Bullet Tooth will continue where Trustkill left off: signing the best heavy music out there. We have no agenda; we never have. We just find what we feel is the most compelling music written by kids with the strongest work ethics. Out of 100 emails/demos/packages we get each day of the week, there are one or two that capture our attention, and we keep our eye on them until they knock our socks off.
What will you do differently, in this changing climate, where no one buys records?
I believe we have always been at the forefront of creative marketing for our bands and our music. Marketing to the right kids at the right time takes knowledge of the music and a love for what the band is trying to achieve. We work closely with all our bands to make sure everyone knows about their album, video or tour, using street marketing, advertising, publicity, radio and more.
We have surrounded ourselves with a network of partners across the globe who believe in what we do, what our bands are doing and can assist us in our goals to develop our bands to be self-sufficient touring machines who can make a living off doing what they love.
There were lots of rumors that Trustkill would fold. What do you have to say about that?
On the one hand, I would say that we have had successful releases in the last 2 years from Bleeding Through, It Dies Today, Memphis May Fire, the 'Saw VI' soundtrack and more. Until just recently, we have consistently released albums every month or two as any other indie label would. Did we have a few underperformers? Of course. That is the nature of the business. No label out there, indie or major, has hit after hit after hit. Every label also goes through phases, especially when you have been around for over 10 years. Our friends at Epitaph, Metal Blade, Fearless, Equal Vision and more have had their ups and downs, and you can't let that get to you.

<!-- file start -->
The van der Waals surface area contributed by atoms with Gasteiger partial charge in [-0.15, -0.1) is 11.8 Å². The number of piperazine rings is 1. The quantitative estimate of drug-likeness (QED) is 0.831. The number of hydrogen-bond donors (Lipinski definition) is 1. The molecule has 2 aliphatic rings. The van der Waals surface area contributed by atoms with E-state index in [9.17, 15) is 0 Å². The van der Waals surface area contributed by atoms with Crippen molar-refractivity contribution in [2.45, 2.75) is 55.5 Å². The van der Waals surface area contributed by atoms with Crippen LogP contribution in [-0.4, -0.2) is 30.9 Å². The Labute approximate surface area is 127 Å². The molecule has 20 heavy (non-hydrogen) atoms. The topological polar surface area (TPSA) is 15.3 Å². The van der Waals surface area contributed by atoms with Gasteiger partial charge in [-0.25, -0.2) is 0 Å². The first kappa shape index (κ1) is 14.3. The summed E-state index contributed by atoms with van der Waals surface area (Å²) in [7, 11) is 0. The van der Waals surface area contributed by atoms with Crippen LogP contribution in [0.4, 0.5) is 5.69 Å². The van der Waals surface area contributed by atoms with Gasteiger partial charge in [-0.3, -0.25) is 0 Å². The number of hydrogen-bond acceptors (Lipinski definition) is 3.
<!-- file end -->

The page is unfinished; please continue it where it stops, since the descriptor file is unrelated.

There was a lot of message board chatter that bands were not happy with the label in recent years.
In regards to 'bands not being happy,' I'd have to chalk that up to two things. The first being that sometimes bands don't know how the business works. Hopesfall made a big stink a few years ago that we 'pulled a track off their album.' Well, the truth is, we do that for almost all our albums. When a band delivers their record to us, we discuss with them what songs to put on, in which order and perhaps what songs to hold back for international releases, bonus songs, soundtracks, etc. We told Hopesfall many times about that, but apparently there was a miscommunication between their management and the band. It should not have been a surprise, since we did the same thing on their previous album, 'A Types.'
Secondly, there are some bands out there that give themselves all the credit as they work their way up the ladder of the business. We all know that it takes a team of people to get them there: band, label, manager, agent, publicist. Unfortunately when a band has already hit their peak and they are coming down the ladder, they can't look themselves in the mirror, and instead, start pointing fingers.
Other than Bullet for My Valentine, every band we ever released an album for that moved on to another label has sold less records than we did. Is that partly because of the decline in music sales? Of course. But you could also say that we released the right album at the right time, with the right marketing.